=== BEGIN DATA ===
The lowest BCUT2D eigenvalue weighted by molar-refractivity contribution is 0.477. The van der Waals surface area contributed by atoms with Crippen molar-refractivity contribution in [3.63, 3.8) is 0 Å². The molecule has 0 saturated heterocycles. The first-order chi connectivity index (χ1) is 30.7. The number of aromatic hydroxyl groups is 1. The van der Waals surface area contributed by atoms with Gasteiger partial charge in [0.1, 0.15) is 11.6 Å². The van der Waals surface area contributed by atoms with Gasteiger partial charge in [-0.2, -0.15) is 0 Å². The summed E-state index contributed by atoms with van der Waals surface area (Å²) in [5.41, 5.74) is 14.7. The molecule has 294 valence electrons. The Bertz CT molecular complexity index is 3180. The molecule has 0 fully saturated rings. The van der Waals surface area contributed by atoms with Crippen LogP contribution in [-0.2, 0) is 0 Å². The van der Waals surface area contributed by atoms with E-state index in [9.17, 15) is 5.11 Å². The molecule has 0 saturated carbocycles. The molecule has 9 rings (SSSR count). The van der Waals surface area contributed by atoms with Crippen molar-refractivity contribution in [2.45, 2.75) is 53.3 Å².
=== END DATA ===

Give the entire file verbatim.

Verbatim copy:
The lowest BCUT2D eigenvalue weighted by molar-refractivity contribution is 0.477. The van der Waals surface area contributed by atoms with Crippen molar-refractivity contribution in [3.63, 3.8) is 0 Å². The molecule has 0 saturated heterocycles. The first-order chi connectivity index (χ1) is 30.7. The number of aromatic hydroxyl groups is 1. The van der Waals surface area contributed by atoms with Gasteiger partial charge in [0.1, 0.15) is 11.6 Å². The van der Waals surface area contributed by atoms with Gasteiger partial charge in [-0.2, -0.15) is 0 Å². The summed E-state index contributed by atoms with van der Waals surface area (Å²) in [5.41, 5.74) is 14.7. The molecule has 294 valence electrons. The Bertz CT molecular complexity index is 3180. The molecule has 0 fully saturated rings. The van der Waals surface area contributed by atoms with Crippen LogP contribution in [-0.2, 0) is 0 Å². The van der Waals surface area contributed by atoms with E-state index in [9.17, 15) is 5.11 Å². The molecule has 0 saturated carbocycles. The molecule has 9 rings (SSSR count). The van der Waals surface area contributed by atoms with Crippen molar-refractivity contribution in [2.45, 2.75) is 53.3 Å².